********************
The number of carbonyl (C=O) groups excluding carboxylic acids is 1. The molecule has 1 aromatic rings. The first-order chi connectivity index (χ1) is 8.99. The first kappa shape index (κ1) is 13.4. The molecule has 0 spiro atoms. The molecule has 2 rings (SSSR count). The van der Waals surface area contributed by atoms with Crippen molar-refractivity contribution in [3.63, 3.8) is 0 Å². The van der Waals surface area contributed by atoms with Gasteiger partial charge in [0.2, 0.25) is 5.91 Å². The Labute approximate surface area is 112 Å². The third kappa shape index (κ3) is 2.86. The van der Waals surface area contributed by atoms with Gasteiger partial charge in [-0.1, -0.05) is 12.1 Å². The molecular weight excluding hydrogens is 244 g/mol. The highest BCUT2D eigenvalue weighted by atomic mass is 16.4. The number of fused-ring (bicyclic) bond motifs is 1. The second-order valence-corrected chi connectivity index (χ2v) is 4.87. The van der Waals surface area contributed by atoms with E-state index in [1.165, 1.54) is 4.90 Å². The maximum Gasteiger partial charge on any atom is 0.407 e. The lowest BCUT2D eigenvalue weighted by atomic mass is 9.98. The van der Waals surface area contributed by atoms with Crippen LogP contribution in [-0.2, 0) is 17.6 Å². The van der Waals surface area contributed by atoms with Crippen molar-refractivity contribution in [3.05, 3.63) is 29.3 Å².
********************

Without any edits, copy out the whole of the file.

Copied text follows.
The number of carbonyl (C=O) groups excluding carboxylic acids is 1. The molecule has 1 aromatic rings. The first-order chi connectivity index (χ1) is 8.99. The first kappa shape index (κ1) is 13.4. The molecule has 0 spiro atoms. The molecule has 2 rings (SSSR count). The van der Waals surface area contributed by atoms with Crippen molar-refractivity contribution in [3.63, 3.8) is 0 Å². The van der Waals surface area contributed by atoms with Gasteiger partial charge in [0.2, 0.25) is 5.91 Å². The Labute approximate surface area is 112 Å². The third kappa shape index (κ3) is 2.86. The van der Waals surface area contributed by atoms with Gasteiger partial charge in [-0.1, -0.05) is 12.1 Å². The molecular weight excluding hydrogens is 244 g/mol. The highest BCUT2D eigenvalue weighted by atomic mass is 16.4. The number of fused-ring (bicyclic) bond motifs is 1. The second-order valence-corrected chi connectivity index (χ2v) is 4.87. The van der Waals surface area contributed by atoms with E-state index in [1.165, 1.54) is 4.90 Å². The maximum Gasteiger partial charge on any atom is 0.407 e. The lowest BCUT2D eigenvalue weighted by atomic mass is 9.98. The van der Waals surface area contributed by atoms with Crippen LogP contribution in [-0.2, 0) is 17.6 Å². The van der Waals surface area contributed by atoms with Crippen molar-refractivity contribution in [3.05, 3.63) is 29.3 Å².